“Honestly,” says Eames, guiding Arthur towards his bed yet again, “even your sleepwalking dreams are boring and terrible.”


The next night they’re all asleep, and it’s not until Eames stumbles out of bed in need of a midnight piss that he notices the sounds coming from the living room. Arthur’s paging through his notes methodically; if it weren’t for the fact that the lights are all out, Eames would almost think he was awake this time.

“Come on, then,” says Eames, taking Arthur by the elbow. He’s getting quite used to that, to the warm sharp point of Arthur’s arm poking into the hollow of his hand, to the way Arthur moves at his guidance. “Come along, darling, that can wait until morning.”

“The cat’s messed it all up,” insists Arthur, showing the first signs of resistance. Possibly Yusuf’s formulations are starting to change the side effects after all, though not yet for the better. “He came in and organized everything by date of modification instead of alphabetically by last name.”

“He’s a very naughty cat,” says Eames, “though I must point out that it’s rare for cats to know the alphabet well. You should be impressed he managed chronological sequencing.”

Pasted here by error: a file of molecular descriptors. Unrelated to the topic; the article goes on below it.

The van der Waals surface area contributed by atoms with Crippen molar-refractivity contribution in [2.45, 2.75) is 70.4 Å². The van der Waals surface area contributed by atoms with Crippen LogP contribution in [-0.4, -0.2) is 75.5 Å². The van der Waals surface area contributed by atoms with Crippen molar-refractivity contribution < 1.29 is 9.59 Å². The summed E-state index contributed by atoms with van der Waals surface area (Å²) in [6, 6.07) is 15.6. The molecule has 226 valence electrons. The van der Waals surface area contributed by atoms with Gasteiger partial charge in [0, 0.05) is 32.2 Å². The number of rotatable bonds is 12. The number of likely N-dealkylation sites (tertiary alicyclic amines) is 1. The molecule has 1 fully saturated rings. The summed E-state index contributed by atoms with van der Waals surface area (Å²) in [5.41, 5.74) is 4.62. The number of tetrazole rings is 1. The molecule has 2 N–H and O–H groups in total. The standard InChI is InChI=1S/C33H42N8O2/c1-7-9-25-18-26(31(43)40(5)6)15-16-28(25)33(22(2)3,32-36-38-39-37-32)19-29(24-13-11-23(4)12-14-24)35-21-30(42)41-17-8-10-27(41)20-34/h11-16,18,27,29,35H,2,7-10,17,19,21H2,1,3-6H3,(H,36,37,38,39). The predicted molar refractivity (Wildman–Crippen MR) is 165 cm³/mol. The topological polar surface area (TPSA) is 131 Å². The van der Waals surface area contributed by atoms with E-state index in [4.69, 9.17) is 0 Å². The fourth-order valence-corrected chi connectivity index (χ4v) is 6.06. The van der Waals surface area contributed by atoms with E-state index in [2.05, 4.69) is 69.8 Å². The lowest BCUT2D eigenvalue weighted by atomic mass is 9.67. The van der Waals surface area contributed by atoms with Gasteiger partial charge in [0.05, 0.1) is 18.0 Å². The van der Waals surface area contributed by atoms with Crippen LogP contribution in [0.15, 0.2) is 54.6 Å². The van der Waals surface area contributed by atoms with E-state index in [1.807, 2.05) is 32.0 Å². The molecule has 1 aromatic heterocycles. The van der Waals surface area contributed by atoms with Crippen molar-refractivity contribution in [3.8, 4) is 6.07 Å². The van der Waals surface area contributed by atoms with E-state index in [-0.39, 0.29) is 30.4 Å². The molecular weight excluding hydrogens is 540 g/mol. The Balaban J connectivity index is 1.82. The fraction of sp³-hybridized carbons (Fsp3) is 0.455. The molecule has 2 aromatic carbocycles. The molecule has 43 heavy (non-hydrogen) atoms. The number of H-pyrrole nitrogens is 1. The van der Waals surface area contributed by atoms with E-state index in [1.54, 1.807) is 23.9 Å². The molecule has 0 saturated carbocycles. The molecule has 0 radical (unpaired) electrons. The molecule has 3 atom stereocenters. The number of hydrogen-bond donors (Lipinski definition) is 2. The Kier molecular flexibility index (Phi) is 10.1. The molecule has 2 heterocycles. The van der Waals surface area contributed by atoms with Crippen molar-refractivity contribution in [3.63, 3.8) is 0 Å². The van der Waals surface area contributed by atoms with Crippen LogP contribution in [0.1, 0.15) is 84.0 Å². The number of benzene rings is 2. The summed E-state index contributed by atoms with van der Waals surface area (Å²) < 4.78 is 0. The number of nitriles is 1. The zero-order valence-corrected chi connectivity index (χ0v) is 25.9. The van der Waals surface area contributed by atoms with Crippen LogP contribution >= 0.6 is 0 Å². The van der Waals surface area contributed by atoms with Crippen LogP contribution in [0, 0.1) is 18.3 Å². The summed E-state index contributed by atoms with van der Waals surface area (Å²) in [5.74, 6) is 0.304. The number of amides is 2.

“You'll note,” says Arthur, huffily, “I didn’t say he did it right.”

“How dreadful,” says Eames. “Up you get. There’s a good boy.”

And Arthur gets up and leaves his files scattered, follows Eames towards his own bedroom in the flat they’re renting during the job. Eames gets him settled — here’s another thing he’s growing used to, tucking the coverlets up under Arthur’s stubbly neck-bearded jaw, covering up his narrow shoulders and the pea-green t-shirt that reads I’m an architect - I do it with models.

They all sleep for a living, effectively, but there’s something unsettling about Arthur in this state. Eames lies awake for a long time trying not to think about it.


“Right,” says Arthur, “fuck it, I’m going to go lay down for a bit.”

“Lie down,” Yusuf says. “You mean ‘lie down’.” He looks up from his titration apparatus. “You used the transitive verb.”

Arthur looks at him, steady and dire.

“Lie or lay,” Eames ventures, looking up from his files, “I don’t give a shit so long as you stay there.”

“I’ll do my best,” says Arthur. “I told you I locked my door last night, for all the good it did.”